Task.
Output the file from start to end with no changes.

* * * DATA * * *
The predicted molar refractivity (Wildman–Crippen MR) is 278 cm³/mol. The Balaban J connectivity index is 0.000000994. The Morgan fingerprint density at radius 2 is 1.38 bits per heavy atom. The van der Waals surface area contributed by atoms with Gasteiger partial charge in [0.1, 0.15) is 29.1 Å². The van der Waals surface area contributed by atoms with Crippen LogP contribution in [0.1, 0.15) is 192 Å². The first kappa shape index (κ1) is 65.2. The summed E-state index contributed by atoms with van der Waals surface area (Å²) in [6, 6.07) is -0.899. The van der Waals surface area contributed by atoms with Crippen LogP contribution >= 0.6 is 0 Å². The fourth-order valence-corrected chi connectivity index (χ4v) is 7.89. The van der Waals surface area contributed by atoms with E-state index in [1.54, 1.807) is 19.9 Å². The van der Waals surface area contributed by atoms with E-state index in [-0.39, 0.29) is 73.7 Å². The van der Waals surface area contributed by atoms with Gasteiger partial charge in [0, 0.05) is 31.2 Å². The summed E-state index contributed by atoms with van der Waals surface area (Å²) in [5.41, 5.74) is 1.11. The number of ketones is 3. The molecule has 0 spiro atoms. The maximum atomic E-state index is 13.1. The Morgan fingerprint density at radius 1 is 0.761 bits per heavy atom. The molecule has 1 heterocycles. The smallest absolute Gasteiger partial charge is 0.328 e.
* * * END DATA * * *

The predicted molar refractivity (Wildman–Crippen MR) is 278 cm³/mol. The Balaban J connectivity index is 0.000000994. The Morgan fingerprint density at radius 2 is 1.38 bits per heavy atom. The van der Waals surface area contributed by atoms with Gasteiger partial charge in [0.1, 0.15) is 29.1 Å². The van der Waals surface area contributed by atoms with Crippen LogP contribution in [0.1, 0.15) is 192 Å². The first kappa shape index (κ1) is 65.2. The summed E-state index contributed by atoms with van der Waals surface area (Å²) in [6, 6.07) is -0.899. The van der Waals surface area contributed by atoms with Crippen LogP contribution >= 0.6 is 0 Å². The fourth-order valence-corrected chi connectivity index (χ4v) is 7.89. The van der Waals surface area contributed by atoms with E-state index in [1.54, 1.807) is 19.9 Å². The van der Waals surface area contributed by atoms with E-state index in [-0.39, 0.29) is 73.7 Å². The van der Waals surface area contributed by atoms with Gasteiger partial charge in [0, 0.05) is 31.2 Å². The summed E-state index contributed by atoms with van der Waals surface area (Å²) in [5.41, 5.74) is 1.11. The number of ketones is 3. The molecule has 0 spiro atoms. The maximum atomic E-state index is 13.1. The Morgan fingerprint density at radius 1 is 0.761 bits per heavy atom. The molecule has 1 heterocycles. The smallest absolute Gasteiger partial charge is 0.328 e.